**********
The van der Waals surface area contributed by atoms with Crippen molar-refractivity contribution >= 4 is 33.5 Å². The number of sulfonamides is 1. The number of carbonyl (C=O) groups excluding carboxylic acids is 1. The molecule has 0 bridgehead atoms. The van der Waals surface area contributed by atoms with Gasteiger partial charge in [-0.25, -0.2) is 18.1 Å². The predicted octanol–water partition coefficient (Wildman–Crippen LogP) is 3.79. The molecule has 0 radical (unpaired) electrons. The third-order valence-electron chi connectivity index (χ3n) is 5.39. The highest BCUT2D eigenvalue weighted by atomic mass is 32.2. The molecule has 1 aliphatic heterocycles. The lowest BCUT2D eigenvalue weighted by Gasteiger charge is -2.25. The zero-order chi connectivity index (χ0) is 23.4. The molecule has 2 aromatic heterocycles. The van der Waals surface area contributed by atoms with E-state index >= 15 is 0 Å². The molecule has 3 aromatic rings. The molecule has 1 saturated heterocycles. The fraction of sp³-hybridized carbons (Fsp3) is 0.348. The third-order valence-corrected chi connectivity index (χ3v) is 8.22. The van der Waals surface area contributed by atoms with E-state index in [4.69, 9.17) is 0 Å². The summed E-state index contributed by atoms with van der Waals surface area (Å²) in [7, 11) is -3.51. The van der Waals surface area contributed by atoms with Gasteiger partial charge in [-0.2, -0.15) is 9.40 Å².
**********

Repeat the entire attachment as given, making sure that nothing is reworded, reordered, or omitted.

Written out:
The van der Waals surface area contributed by atoms with Crippen molar-refractivity contribution >= 4 is 33.5 Å². The number of sulfonamides is 1. The number of carbonyl (C=O) groups excluding carboxylic acids is 1. The molecule has 0 bridgehead atoms. The van der Waals surface area contributed by atoms with Gasteiger partial charge in [-0.25, -0.2) is 18.1 Å². The predicted octanol–water partition coefficient (Wildman–Crippen LogP) is 3.79. The molecule has 0 radical (unpaired) electrons. The third-order valence-electron chi connectivity index (χ3n) is 5.39. The highest BCUT2D eigenvalue weighted by atomic mass is 32.2. The molecule has 1 aliphatic heterocycles. The lowest BCUT2D eigenvalue weighted by Gasteiger charge is -2.25. The zero-order chi connectivity index (χ0) is 23.4. The molecule has 2 aromatic heterocycles. The van der Waals surface area contributed by atoms with E-state index >= 15 is 0 Å². The molecule has 3 aromatic rings. The molecule has 1 saturated heterocycles. The fraction of sp³-hybridized carbons (Fsp3) is 0.348. The third-order valence-corrected chi connectivity index (χ3v) is 8.22. The van der Waals surface area contributed by atoms with E-state index in [4.69, 9.17) is 0 Å². The summed E-state index contributed by atoms with van der Waals surface area (Å²) in [7, 11) is -3.51. The van der Waals surface area contributed by atoms with Gasteiger partial charge in [-0.2, -0.15) is 9.40 Å².